A Romance Thesis New York City

A Romance Thesis New York City-50
In medieval romances, non-elect knights also provide certain models, which the original readers could repudiate or sympathise with, because not everyone could expect to reach Sir Galahad’s level of perfection, albeit, as a Christian, everyone was called to aspire to this ideal.Indeed, medieval non-elect knights and minor characters can provide a foil to the elect questers and major characters at the same time as nuancing their the « Sankgreal », the questers’ achievement constitutes a kind of redemption of chivalry, despite the fact that the earthly Round Table fellowship is destroyed in the succeeding narratives – the French , Persse Mac Garrigle « saves » the discipline of literary criticism from the aridity and stagnation that would overtake it if a single literary theory triumphed, and, as I show in Chapter 6, Lodge’s academic novel presents, in microcosm, the more general concerns of modern society.Meanwhile, in both medieval romances and modern novels considered in Chapters 5-7, the quest is aimed at the redemption of a particular group, if not of all mankind.

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The Introduction to the thesis tackles the question of why modern society needs the Grail quest, a motif routed in medieval culture that had a very different set of values.

The aim of the chapter is to outline the role of medievalism in modern culture and the place of Arthuriana and the Grail quest within it.

Studies of the Grail quest that mention both medieval and modern texts usually concentrate on one period 6.

Thus, the thesis contributes to the study of medieval and modern Grail quest literary traditions in English and French.

The corpus of texts encompasses medieval French and English Arthurian romances on the one hand – the anonymous Comparing two sets of texts originating in different historical contexts advances our understanding of each text, because not only are the modern texts influenced by their medieval precursors, but also our perception of medieval Grail quest romances is modified by modern literature.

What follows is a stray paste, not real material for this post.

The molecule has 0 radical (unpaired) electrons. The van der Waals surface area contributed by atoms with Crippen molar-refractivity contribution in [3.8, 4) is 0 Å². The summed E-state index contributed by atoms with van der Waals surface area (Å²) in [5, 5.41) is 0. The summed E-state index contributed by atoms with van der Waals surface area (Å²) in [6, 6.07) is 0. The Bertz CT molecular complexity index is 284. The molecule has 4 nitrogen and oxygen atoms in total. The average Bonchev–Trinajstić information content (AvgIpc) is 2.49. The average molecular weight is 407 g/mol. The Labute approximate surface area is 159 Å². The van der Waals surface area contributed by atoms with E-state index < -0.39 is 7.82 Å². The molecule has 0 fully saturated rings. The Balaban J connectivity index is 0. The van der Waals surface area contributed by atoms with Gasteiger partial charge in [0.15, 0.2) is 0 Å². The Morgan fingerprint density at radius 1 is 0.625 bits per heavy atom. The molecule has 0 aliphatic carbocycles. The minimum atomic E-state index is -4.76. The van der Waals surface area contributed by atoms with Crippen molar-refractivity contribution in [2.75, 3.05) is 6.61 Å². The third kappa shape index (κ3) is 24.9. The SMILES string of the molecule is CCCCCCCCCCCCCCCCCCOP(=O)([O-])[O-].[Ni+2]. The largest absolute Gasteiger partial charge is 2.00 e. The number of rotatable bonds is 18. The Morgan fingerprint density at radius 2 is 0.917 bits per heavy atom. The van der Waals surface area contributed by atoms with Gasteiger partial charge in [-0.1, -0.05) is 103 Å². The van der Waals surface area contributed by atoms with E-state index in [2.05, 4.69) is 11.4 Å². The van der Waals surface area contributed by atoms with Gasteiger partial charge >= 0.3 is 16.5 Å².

Moreover, studying medieval and modern Grail quest literature side by side offers new insights into the phenomenon of modern medievalism ; this approach brings out the differences between the Grail quest in texts composed in a society that shared a set of Christian values and those produced in a post-religious context.Michel Zink’s protagonist, Déodat, in the eponymous novel not only realizes that spiritual transparency and charity can bring the individual closer to God, but also tries to share his revelation with the people he meets, Yvain the Knight of the Lion and the girl at the well.In a sense, modern questers, like Galahad, strive and occasionally succeed in « redeeming » the modern post-religious world from the loss of meaning associated with the denial of belief in spiritual reality.The thesis explores the representation and meaning of the Grail quest in medieval and modern literature, using the methodologies of historically informed criticism and gender criticism.It opens new perspectives on the Grail quest, regarding the quest as a unifying structural and moral motif that enables medieval and modern authors to engage with core existential issues – death, gender relations and history – in a unique way, influenced by the socio-historical context in which the texts were written.Finally, the organisation of the book and its thematic arrangement are explained. The ideology of medieval chivalry is an extensive field, so only two authors are discussed in the chapter : St Benedict, whose vision of spiritual chivalry is essential for reading the , and Ramon Lull, whose works are important for the discussion of Malory’s representation of chivalry in the « Sankgreal ».Next, I examine the material expression of chivalric ideas, namely, the manuscript and early printed book tradition in which the I also argue that the episodes of medieval romances examined in Chapters 2-4 are essential in the development of the plot and in the main characters’ quest, which is confirmed by the manuscripts’ and early printed books’ illustrative programmes.In Chapter 3, I study two episodes in which Sir Lancelot and Sir Perceval spend time with female recluses, who give the knights spiritual advice.These recluses are quite unique, because knights are more usually instructed by hermits in both the and the « Sankgreal », as well as in other chivalric romances.After the quest is achieved, Galahad leaves this world, followed by Perceval, but their deaths are peaceful, in difference from the violent deaths of non-elect knights.Chapter 2 demonstrates how the non-elect knights’ deaths compare to the deaths of Sir Galahad and Sir Perceval, arguing that the deaths of the non-elect and the elect knights are exemplary of contemporary ideas and practices associated with death and dying – the composition of wills, performance of the last rights and funeral practices.

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